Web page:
Health officials in Metro Vancouver have been in talks about how to respond to a deadly drug, 100-times more powerful than fentanyl.
Doctor William Dick, an emergency room physician at Surrey Memorial Hospital, says there’s been much discussion lately among the medical community about how officials are going to deal with carfentanil, a drug that is 10,000 times more potent than morphine.
Dick says it’s just a matter of time before the drug shows up on Metro Vancouver streets.
“Unfortunately for us and for the public and for drug users this stuff is so potent it can be smuggled in in very small quantities that I think is going to make it difficult to detect when it’s being imported illegally.”
Dick says just 20 micrograms (that is, 20 millionths of a gram) of carfentanil can be fatal.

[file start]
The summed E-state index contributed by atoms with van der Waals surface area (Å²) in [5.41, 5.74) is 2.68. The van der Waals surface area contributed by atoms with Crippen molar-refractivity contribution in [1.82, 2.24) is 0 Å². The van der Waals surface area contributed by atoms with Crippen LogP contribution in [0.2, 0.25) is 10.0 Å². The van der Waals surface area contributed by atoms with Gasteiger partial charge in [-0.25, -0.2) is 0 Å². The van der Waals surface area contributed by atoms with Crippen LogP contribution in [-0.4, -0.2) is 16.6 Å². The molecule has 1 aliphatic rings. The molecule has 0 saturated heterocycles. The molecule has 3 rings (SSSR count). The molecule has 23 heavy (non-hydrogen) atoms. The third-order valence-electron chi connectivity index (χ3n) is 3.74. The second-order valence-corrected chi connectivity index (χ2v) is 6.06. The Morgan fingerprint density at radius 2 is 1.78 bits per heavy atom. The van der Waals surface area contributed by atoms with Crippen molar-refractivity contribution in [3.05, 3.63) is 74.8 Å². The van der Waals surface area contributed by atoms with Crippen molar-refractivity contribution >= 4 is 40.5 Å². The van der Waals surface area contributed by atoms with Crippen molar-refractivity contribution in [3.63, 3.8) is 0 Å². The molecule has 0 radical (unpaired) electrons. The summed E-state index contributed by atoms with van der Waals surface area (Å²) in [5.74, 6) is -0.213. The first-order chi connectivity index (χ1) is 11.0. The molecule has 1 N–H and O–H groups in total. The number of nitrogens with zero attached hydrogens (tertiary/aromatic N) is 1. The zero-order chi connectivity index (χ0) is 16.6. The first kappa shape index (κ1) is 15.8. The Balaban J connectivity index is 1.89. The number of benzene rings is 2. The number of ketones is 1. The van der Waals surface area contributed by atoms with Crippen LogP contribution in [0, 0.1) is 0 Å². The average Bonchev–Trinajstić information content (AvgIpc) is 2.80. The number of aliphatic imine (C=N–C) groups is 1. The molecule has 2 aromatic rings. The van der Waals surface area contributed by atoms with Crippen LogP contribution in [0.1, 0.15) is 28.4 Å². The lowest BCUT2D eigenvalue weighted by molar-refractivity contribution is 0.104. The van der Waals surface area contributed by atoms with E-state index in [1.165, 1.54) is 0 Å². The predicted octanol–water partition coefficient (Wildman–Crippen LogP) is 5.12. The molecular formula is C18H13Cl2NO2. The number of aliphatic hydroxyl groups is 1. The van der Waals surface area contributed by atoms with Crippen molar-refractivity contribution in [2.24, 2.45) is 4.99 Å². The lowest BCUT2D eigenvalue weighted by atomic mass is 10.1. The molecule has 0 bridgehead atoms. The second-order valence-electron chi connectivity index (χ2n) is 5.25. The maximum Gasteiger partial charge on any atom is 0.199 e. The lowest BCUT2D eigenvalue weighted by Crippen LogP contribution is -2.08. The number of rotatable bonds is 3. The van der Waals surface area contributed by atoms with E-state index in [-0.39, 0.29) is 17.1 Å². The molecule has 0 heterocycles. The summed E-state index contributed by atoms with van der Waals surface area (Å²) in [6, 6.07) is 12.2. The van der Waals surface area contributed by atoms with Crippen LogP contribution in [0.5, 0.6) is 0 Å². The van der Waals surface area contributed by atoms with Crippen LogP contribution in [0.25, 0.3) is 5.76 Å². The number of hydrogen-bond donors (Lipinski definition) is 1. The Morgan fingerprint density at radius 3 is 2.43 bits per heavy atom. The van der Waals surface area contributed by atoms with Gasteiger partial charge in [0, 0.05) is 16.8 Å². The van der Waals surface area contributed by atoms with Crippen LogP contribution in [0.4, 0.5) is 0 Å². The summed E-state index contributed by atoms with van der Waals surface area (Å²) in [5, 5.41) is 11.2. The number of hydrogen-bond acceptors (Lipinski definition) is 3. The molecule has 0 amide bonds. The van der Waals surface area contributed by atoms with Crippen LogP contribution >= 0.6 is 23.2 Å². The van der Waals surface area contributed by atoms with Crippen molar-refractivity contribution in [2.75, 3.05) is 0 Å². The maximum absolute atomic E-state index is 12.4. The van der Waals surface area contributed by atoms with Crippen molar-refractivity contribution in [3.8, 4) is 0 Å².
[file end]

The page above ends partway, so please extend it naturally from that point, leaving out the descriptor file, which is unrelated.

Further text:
At the same time Dick says a new step to treat narcotic overdoses in an emergency situation will be available soon naloxone in a nasal spray.
“You don’t have to worry about giving a needle, a lot of people obviously would be very apprehensive about giving somebody an injection, it is a little invasive.”
“It’s put in a syringe and it has a little device called an atomizer on the tip of the syringe that is just put into the nasal cavity, into the nose, and sprayed in and it delivers the drug in that fashion.”
Previously naloxone was only available by injection.
Yesterday, Vancouver’s supervised injection site Insite reported 14 overdoses in a 24 hour period linked to an “unknown substance” turning up in street drugs.
Police say they suspect fentanyl, however other newer substances like carfentanil and W-18 haven’t been ruled out.